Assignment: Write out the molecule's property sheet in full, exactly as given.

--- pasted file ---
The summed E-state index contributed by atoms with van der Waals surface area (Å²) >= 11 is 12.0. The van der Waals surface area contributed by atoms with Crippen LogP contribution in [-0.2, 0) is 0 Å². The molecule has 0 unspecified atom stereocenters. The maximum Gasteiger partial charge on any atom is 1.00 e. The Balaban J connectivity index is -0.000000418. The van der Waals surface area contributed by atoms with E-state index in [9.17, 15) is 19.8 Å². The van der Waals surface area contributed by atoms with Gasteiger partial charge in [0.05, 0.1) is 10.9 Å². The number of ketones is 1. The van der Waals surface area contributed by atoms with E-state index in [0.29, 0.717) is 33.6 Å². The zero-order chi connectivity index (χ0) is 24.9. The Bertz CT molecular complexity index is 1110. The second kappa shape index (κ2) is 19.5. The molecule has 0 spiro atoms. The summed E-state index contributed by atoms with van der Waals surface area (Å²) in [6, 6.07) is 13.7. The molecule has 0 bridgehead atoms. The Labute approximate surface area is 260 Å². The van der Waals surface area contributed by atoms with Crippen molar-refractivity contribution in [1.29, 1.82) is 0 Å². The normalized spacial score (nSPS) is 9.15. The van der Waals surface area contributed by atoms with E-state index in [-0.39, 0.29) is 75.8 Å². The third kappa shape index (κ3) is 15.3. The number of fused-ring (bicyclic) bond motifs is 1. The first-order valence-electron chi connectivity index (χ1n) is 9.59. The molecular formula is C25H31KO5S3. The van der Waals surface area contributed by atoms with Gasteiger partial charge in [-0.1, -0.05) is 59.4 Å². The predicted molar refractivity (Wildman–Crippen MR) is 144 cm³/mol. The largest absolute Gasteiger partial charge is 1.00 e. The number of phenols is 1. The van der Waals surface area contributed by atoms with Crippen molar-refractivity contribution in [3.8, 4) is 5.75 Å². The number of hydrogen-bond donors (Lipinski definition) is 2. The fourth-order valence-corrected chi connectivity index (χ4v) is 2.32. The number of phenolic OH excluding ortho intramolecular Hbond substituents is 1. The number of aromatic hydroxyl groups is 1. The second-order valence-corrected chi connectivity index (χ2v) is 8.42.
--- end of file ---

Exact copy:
The summed E-state index contributed by atoms with van der Waals surface area (Å²) >= 11 is 12.0. The van der Waals surface area contributed by atoms with Crippen LogP contribution in [-0.2, 0) is 0 Å². The molecule has 0 unspecified atom stereocenters. The maximum Gasteiger partial charge on any atom is 1.00 e. The Balaban J connectivity index is -0.000000418. The van der Waals surface area contributed by atoms with E-state index in [9.17, 15) is 19.8 Å². The van der Waals surface area contributed by atoms with Gasteiger partial charge in [0.05, 0.1) is 10.9 Å². The number of ketones is 1. The van der Waals surface area contributed by atoms with E-state index in [0.29, 0.717) is 33.6 Å². The zero-order chi connectivity index (χ0) is 24.9. The Bertz CT molecular complexity index is 1110. The second kappa shape index (κ2) is 19.5. The molecule has 0 spiro atoms. The summed E-state index contributed by atoms with van der Waals surface area (Å²) in [6, 6.07) is 13.7. The molecule has 0 bridgehead atoms. The Labute approximate surface area is 260 Å². The van der Waals surface area contributed by atoms with Crippen molar-refractivity contribution in [1.29, 1.82) is 0 Å². The normalized spacial score (nSPS) is 9.15. The van der Waals surface area contributed by atoms with E-state index in [-0.39, 0.29) is 75.8 Å². The third kappa shape index (κ3) is 15.3. The number of fused-ring (bicyclic) bond motifs is 1. The first-order valence-electron chi connectivity index (χ1n) is 9.59. The molecular formula is C25H31KO5S3. The van der Waals surface area contributed by atoms with Gasteiger partial charge in [-0.1, -0.05) is 59.4 Å². The predicted molar refractivity (Wildman–Crippen MR) is 144 cm³/mol. The largest absolute Gasteiger partial charge is 1.00 e. The number of phenols is 1. The van der Waals surface area contributed by atoms with Crippen molar-refractivity contribution in [3.8, 4) is 5.75 Å². The number of hydrogen-bond donors (Lipinski definition) is 2. The fourth-order valence-corrected chi connectivity index (χ4v) is 2.32. The number of phenolic OH excluding ortho intramolecular Hbond substituents is 1. The number of aromatic hydroxyl groups is 1. The second-order valence-corrected chi connectivity index (χ2v) is 8.42.